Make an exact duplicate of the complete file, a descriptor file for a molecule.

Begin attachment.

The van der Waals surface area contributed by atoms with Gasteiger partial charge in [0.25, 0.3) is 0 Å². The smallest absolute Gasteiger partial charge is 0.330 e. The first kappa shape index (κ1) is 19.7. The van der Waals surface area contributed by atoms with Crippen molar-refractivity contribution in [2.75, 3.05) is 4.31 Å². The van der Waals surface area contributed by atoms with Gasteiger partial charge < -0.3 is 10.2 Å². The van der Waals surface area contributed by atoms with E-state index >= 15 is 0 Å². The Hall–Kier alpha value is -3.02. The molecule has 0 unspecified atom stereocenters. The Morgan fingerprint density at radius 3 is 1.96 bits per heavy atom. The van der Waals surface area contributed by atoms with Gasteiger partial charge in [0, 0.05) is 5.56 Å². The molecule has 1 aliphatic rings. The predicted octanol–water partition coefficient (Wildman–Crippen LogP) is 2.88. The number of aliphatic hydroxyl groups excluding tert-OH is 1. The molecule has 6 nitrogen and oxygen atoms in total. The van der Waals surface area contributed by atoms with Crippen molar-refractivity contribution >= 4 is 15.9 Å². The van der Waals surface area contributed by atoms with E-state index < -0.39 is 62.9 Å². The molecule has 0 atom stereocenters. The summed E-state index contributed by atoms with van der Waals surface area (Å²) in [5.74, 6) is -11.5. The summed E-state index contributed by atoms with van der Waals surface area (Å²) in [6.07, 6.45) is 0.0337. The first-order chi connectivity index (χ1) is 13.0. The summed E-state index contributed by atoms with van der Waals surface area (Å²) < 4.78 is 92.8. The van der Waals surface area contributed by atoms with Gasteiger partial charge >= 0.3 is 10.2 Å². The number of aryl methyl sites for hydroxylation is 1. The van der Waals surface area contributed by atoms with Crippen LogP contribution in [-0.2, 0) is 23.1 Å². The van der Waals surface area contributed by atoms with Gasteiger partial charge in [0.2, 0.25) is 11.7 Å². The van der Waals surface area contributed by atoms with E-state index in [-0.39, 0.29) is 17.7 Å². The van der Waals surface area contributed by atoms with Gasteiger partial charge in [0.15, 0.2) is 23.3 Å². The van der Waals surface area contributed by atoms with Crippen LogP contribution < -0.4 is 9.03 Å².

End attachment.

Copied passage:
The van der Waals surface area contributed by atoms with Gasteiger partial charge in [0.25, 0.3) is 0 Å². The smallest absolute Gasteiger partial charge is 0.330 e. The first kappa shape index (κ1) is 19.7. The van der Waals surface area contributed by atoms with Crippen molar-refractivity contribution in [2.75, 3.05) is 4.31 Å². The van der Waals surface area contributed by atoms with Gasteiger partial charge < -0.3 is 10.2 Å². The van der Waals surface area contributed by atoms with E-state index >= 15 is 0 Å². The Hall–Kier alpha value is -3.02. The molecule has 0 unspecified atom stereocenters. The Morgan fingerprint density at radius 3 is 1.96 bits per heavy atom. The van der Waals surface area contributed by atoms with Gasteiger partial charge in [0, 0.05) is 5.56 Å². The molecule has 1 aliphatic rings. The predicted octanol–water partition coefficient (Wildman–Crippen LogP) is 2.88. The number of aliphatic hydroxyl groups excluding tert-OH is 1. The molecule has 6 nitrogen and oxygen atoms in total. The van der Waals surface area contributed by atoms with Crippen molar-refractivity contribution >= 4 is 15.9 Å². The van der Waals surface area contributed by atoms with E-state index < -0.39 is 62.9 Å². The molecule has 0 atom stereocenters. The summed E-state index contributed by atoms with van der Waals surface area (Å²) in [5.74, 6) is -11.5. The summed E-state index contributed by atoms with van der Waals surface area (Å²) in [6.07, 6.45) is 0.0337. The first-order chi connectivity index (χ1) is 13.0. The summed E-state index contributed by atoms with van der Waals surface area (Å²) < 4.78 is 92.8. The van der Waals surface area contributed by atoms with Gasteiger partial charge >= 0.3 is 10.2 Å². The number of aryl methyl sites for hydroxylation is 1. The van der Waals surface area contributed by atoms with Crippen LogP contribution in [-0.2, 0) is 23.1 Å². The van der Waals surface area contributed by atoms with Gasteiger partial charge in [0.2, 0.25) is 11.7 Å². The van der Waals surface area contributed by atoms with E-state index in [-0.39, 0.29) is 17.7 Å². The van der Waals surface area contributed by atoms with Gasteiger partial charge in [0.15, 0.2) is 23.3 Å². The van der Waals surface area contributed by atoms with Crippen LogP contribution < -0.4 is 9.03 Å².